Home / Politics / Policy /  Mobile One: Governance at your fingertips

An anganwadi worker in rural Karnataka can register her attendance through a service called Mobile One, which a software professional in Bengaluru can also use to pay electricity and water bills or book tickets.

This innovation is not by a start-up but by the Karnataka government’s centre for e-governance, which pitches its mobile governance offering, available in both Kannada and English, as anytime, anywhere, anyhow services for anyone.

Launched in December 2014 after a pilot in 2013, Mobile One, certified by the Internet and Mobile Association of India as the world’s largest multi-channel mobile services platform, now has over 4,000 services, both public and private.

The services can be used not just through a smartphone app, but on the Web at mobile.karnataka.gov.in, through interactive voice recognition (IVR—a system where users interact with an automated system through their mobile keypads), or using unstructured supplementary service data by dialling *161# (USSD; in which an SMS is sent to the network provider, usually requesting some data which is sent in a basic format) or by sending SMSes to 161 (a short code that is uniform for all telecom operators in India).

Mobile One offers the same user interface across all channels and is device-agnostic. This is one of the main features that distinguish it from other such initiatives, and helps in bridging social, urban-rural and digital divides, says Rathan Kelkar, chief executive of the centre for e-governance. Although he claims he is not tech-savvy, the MBBS graduate who joined the civil service spearheads the project, and leads a team of 15 working on Mobile One.

The tele-density of phones in rural Karnataka (the number of telephones per 100 people) is 46.24, against the tele-density of 167.20 in urban Karnataka. This skew is reflected in the majority of services that Mobile One offers, which are useful mainly to those in the urban areas.

Kelkar said the centre is now working towards rectifying this by expanding its services for the rural market by integrating with the horticulture department, and setting up farmer registration for weather alerts, crop, pesticide or water information.

The centre for e-governance is waiting for funds from the government to launch an aggressive marketing campaign that would attract more users to the platform. Despite the lack of publicity, the app and the website have recorded 9.8 million visits and over 4 million IVR calls.

An automated personalized dashboard for app users, which would suggest services based on their transactions, and a mobile wallet for easy payments are also in the offing, which strengthen the app’s positioning as a platform for discovering services.

“Nobody has invited a private guy to come onto a government platform, whereas lot of innovation happens in the private sector. Here, it (Mobile One) allows entrepreneurship, it allows the platform to develop on par with industry standards, and that no government has attempted," Kelkar said, quoting the example of Nano Ganesh and Buffalo Grid, private services available through Mobile One, which allow users to switch on water pumps at their convenience and to access solar power to charge devices, respectively.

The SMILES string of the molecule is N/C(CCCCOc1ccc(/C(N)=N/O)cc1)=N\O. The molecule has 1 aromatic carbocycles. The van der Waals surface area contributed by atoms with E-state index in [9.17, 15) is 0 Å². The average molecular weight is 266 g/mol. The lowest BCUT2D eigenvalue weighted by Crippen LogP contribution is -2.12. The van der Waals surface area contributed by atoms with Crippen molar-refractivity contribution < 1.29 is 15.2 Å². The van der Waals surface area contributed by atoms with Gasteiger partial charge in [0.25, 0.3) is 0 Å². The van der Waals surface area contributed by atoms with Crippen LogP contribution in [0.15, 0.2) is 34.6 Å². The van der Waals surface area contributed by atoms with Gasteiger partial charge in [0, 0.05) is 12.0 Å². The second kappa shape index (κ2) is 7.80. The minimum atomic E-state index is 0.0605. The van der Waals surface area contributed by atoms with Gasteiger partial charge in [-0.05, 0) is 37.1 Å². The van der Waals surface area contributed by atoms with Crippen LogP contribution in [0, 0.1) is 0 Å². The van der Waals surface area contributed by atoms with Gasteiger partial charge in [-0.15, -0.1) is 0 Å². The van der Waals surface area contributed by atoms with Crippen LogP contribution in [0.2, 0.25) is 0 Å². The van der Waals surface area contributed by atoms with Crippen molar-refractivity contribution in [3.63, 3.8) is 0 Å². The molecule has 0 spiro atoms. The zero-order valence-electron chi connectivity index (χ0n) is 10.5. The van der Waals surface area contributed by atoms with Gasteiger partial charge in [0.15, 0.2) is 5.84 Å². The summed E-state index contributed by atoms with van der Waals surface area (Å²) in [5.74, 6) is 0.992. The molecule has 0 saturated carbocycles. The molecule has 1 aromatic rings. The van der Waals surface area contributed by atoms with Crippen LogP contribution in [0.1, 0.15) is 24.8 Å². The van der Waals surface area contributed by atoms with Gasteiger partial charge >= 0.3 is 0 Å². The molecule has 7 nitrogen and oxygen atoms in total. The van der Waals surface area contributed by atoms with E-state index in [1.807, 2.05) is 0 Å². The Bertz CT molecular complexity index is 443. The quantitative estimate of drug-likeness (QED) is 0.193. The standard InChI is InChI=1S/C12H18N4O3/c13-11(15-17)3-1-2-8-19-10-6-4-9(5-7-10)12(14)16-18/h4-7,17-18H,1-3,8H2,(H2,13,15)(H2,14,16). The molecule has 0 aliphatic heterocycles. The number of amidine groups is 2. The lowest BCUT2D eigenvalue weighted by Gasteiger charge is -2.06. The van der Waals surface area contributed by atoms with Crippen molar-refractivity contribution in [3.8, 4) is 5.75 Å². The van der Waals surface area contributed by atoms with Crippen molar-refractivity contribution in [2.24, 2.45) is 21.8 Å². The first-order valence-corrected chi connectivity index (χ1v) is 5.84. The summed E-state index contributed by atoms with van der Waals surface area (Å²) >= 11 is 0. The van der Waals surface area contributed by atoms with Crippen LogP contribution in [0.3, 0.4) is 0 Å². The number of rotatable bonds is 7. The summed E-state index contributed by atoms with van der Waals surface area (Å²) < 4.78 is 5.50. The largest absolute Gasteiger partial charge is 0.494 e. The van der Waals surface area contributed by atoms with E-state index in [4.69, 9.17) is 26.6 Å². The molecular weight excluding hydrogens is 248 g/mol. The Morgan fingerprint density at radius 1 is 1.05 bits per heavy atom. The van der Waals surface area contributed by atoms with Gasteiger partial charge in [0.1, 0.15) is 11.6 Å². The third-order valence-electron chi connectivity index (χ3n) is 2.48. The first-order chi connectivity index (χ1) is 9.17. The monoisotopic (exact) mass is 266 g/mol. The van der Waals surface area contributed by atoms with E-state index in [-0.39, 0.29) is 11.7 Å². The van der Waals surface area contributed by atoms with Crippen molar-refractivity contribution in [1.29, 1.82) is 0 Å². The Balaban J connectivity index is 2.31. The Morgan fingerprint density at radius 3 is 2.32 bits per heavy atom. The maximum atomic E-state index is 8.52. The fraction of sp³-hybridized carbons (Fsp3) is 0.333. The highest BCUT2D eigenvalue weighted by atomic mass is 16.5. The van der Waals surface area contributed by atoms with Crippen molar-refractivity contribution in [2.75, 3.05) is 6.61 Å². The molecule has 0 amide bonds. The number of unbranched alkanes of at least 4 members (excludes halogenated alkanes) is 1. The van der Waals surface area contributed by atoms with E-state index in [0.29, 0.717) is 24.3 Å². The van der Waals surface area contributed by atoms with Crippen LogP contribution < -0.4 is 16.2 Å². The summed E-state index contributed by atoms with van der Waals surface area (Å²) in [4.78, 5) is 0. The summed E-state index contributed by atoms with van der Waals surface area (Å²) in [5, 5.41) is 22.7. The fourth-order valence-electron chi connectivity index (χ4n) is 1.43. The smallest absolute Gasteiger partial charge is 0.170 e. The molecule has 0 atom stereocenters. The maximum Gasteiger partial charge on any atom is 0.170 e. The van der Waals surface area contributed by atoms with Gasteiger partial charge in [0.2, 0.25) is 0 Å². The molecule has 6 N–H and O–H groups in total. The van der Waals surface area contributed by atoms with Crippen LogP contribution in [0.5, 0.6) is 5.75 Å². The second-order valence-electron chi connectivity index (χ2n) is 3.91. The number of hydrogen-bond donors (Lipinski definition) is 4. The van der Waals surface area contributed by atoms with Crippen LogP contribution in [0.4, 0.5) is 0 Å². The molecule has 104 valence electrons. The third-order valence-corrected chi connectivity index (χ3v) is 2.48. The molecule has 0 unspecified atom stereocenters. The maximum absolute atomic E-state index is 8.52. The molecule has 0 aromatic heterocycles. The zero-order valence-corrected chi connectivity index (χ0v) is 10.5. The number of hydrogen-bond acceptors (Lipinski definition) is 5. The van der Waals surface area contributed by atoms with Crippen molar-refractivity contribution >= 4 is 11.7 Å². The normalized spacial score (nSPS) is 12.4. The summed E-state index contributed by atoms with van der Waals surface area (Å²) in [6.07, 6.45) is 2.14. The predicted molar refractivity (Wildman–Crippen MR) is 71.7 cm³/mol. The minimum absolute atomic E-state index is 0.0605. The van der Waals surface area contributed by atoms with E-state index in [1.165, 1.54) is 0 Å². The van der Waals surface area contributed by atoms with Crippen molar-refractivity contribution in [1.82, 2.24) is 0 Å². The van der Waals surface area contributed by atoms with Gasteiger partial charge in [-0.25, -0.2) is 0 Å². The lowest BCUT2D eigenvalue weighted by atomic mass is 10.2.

Anand Parthasarathy, editor of India Tech Online, who served on the panels for various e-governance awards, said Mobile One’s simple interface and mix of private and public services make it a model other state governments can emulate instead of creating everything from scratch.

Services from government departments are free, while private providers are charged a fee for using the platform. For certain services, users pay a convenience fee. The revenue is divided between the technology partner IMI Mobile (which developed and maintains the platform), and the government.

One of the main criticisms of electronic and mobile governance is the lack of a sustainable revenue model, but Mobile One seems to have figured it out. It has generated about 4 crore in revenue so far, almost matching its government grant of 3.99 crore for 2014-15. Although it relies on central and state government funds now, Kelkar is optimistic about Mobile One becoming self-sustaining once the number of users rises.

However, the huge volume of services may become an impediment to some users. “It took me about 10 minutes just to figure out where the birth certificate application was. I had to browse through every option," said Santosh G.T., who decided to try the app after a week of trying to get his birth certificate corrected in the Bengaluru municipal corporation’s office. Currently there is no option to search for services.

Many departments were reluctant to join Mobile One as it required an overhaul of their business processes, but a few, such as the social welfare department, which opened up registration for birth and death certificates, and the road transport office, which enabled applications for learner’s and driving licences, simplified their forms to suit the medium.

Kelkar said the success of the project depends on how departments leverage the platform. “The biggest challenge is going and convincing and getting the back-end and the databases ready. The departments have to be e-ready to become m-ready."

Mint has a strategic partnership with Digital Empowerment Foundation, which hosts the Manthan and mBillionth awards.

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